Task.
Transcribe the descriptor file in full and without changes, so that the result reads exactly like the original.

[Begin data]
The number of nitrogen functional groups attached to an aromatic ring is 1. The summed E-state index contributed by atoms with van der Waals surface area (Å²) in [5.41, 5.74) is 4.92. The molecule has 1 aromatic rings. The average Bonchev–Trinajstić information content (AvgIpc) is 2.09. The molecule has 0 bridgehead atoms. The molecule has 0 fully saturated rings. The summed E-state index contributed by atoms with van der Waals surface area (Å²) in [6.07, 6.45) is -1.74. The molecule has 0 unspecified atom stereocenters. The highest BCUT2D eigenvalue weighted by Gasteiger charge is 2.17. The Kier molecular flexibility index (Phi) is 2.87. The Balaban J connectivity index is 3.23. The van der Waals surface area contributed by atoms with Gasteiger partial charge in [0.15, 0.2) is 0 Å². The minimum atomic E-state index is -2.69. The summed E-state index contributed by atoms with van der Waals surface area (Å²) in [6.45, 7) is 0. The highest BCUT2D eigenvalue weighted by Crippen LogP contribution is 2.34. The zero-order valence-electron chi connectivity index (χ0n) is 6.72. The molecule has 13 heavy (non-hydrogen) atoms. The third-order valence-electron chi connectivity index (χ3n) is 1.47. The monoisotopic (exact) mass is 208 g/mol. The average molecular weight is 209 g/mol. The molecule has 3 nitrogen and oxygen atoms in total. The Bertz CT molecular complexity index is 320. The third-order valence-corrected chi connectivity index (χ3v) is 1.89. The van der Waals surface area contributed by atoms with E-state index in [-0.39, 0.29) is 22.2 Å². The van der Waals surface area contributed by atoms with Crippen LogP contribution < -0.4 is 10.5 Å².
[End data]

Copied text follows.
The number of nitrogen functional groups attached to an aromatic ring is 1. The summed E-state index contributed by atoms with van der Waals surface area (Å²) in [5.41, 5.74) is 4.92. The molecule has 1 aromatic rings. The average Bonchev–Trinajstić information content (AvgIpc) is 2.09. The molecule has 0 bridgehead atoms. The molecule has 0 fully saturated rings. The summed E-state index contributed by atoms with van der Waals surface area (Å²) in [6.07, 6.45) is -1.74. The molecule has 0 unspecified atom stereocenters. The highest BCUT2D eigenvalue weighted by Gasteiger charge is 2.17. The Kier molecular flexibility index (Phi) is 2.87. The Balaban J connectivity index is 3.23. The van der Waals surface area contributed by atoms with Gasteiger partial charge in [0.15, 0.2) is 0 Å². The minimum atomic E-state index is -2.69. The summed E-state index contributed by atoms with van der Waals surface area (Å²) in [6.45, 7) is 0. The highest BCUT2D eigenvalue weighted by Crippen LogP contribution is 2.34. The zero-order valence-electron chi connectivity index (χ0n) is 6.72. The molecule has 13 heavy (non-hydrogen) atoms. The third-order valence-electron chi connectivity index (χ3n) is 1.47. The monoisotopic (exact) mass is 208 g/mol. The average molecular weight is 209 g/mol. The molecule has 3 nitrogen and oxygen atoms in total. The Bertz CT molecular complexity index is 320. The third-order valence-corrected chi connectivity index (χ3v) is 1.89. The van der Waals surface area contributed by atoms with E-state index in [-0.39, 0.29) is 22.2 Å². The van der Waals surface area contributed by atoms with Crippen LogP contribution < -0.4 is 10.5 Å².